If one defines democracy as the people getting what they want, it's not at all clear to me that third parties have done much to realize that goal.

Because the current system is fixed to marginalize them. In other countries Greens and Libertarians would be sitting in Congress and would have cabinet portfolios (by law). Here they are reduced to Don Quijote characters who incarnate every four years with a pack of fringe followers.

bjkeefe
11-24-2009, 05:26 PM
I think this is our main area of disagreement, and it's also the key impetus for activists who join other parties (as well as a key push factor for the large chunks of the population who don't vote at all and/or dismiss all US politics as hopelessly corrupt).

On the issue that matters most to me -- war and peace -- I see (so far) very little difference between Dems. and Repubs. For example, the most likely way the Afghanistan escalation will play out is that a Dem. president will have great support from a Repub. Congress.

That's fair enough. Your priorities are different from mine. Also, I do agree that on issues related to "defense," there has not been much practical difference over the past few decades. Still, one of the main reasons Obama won the last elections was because of the distinction he was able to draw between himself and McSame on this very front. Maybe it was all empty rhetoric, but I'm not yet out of hope.

Granted, if by "current incarnations" you mean that Bush was a incompetent and inarticulate clown and Obama is cultured and eloquent, I of course agree. But hordes of Dems. (including the current VP and Sec of State) supported even Bush's most deranged venture -- so it's quite fair to call the Iraq debacle a bi-partisan effort.

No, that's not all I mean. Leaving aside the thrall under which both parties are held by the military-industrial complex, I think the Dems and Reps differ significantly in a number of areas that are important to me, like civil rights, abortion rights, attitudes about science, interest in real health care reform, concern about AGW, attitudes about progressive tax structures, and how much catering is done to the Christianists, to name a few. Sure, the median Democratic politician's views aren't perfectly aligned on any of these with mine, but they're a lot closer than are the views held by virtually every Republican pol.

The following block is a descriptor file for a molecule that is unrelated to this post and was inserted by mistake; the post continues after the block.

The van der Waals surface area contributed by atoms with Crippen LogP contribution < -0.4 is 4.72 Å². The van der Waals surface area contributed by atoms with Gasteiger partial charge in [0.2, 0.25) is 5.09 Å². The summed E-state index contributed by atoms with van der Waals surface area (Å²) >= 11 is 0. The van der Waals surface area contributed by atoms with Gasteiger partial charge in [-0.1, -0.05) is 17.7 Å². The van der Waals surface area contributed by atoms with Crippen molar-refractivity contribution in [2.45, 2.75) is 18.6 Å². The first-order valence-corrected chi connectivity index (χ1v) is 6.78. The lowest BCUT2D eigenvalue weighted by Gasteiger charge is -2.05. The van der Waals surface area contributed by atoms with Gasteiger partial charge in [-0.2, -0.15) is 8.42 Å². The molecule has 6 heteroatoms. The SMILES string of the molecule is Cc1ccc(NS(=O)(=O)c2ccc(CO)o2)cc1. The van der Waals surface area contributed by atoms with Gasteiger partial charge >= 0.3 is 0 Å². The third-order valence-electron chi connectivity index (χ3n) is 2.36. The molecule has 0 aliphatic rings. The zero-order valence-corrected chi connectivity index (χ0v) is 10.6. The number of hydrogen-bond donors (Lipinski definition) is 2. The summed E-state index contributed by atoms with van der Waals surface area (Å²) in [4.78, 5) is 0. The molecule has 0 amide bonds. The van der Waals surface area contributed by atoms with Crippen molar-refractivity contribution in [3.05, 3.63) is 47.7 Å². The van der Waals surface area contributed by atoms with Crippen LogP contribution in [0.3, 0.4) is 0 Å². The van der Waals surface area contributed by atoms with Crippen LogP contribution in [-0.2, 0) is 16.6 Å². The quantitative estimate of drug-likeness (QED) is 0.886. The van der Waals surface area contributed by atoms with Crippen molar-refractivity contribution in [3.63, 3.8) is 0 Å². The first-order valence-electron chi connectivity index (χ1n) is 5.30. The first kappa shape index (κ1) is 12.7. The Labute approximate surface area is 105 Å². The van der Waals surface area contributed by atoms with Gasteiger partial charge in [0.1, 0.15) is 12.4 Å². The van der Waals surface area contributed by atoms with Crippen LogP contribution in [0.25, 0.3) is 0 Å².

I know that we could debate the nuances of enviromental, social, economic and defense policies all day long -- just as they do in Congress. There's a case to be made of "world of difference" as well as "what's-the-difference."

To me, the differences are large enough that "world" is closer to the truth than "what."

My bottom line take-away is that the parties are not sufficiently differentiated and that strong third and fourth parties would keep them more honest.

Maybe. It seems just as likely to me to think that stronger N-parties (N>2) would not do much to keep them honest. From what I can tell from other countries where N is greater than 2, it seems like what ends up happening is deals are cut with various splinter groups in order to form governing coalitions, and that this happens after elections. So, I'm not sure what there is that keeps the larger parties honest.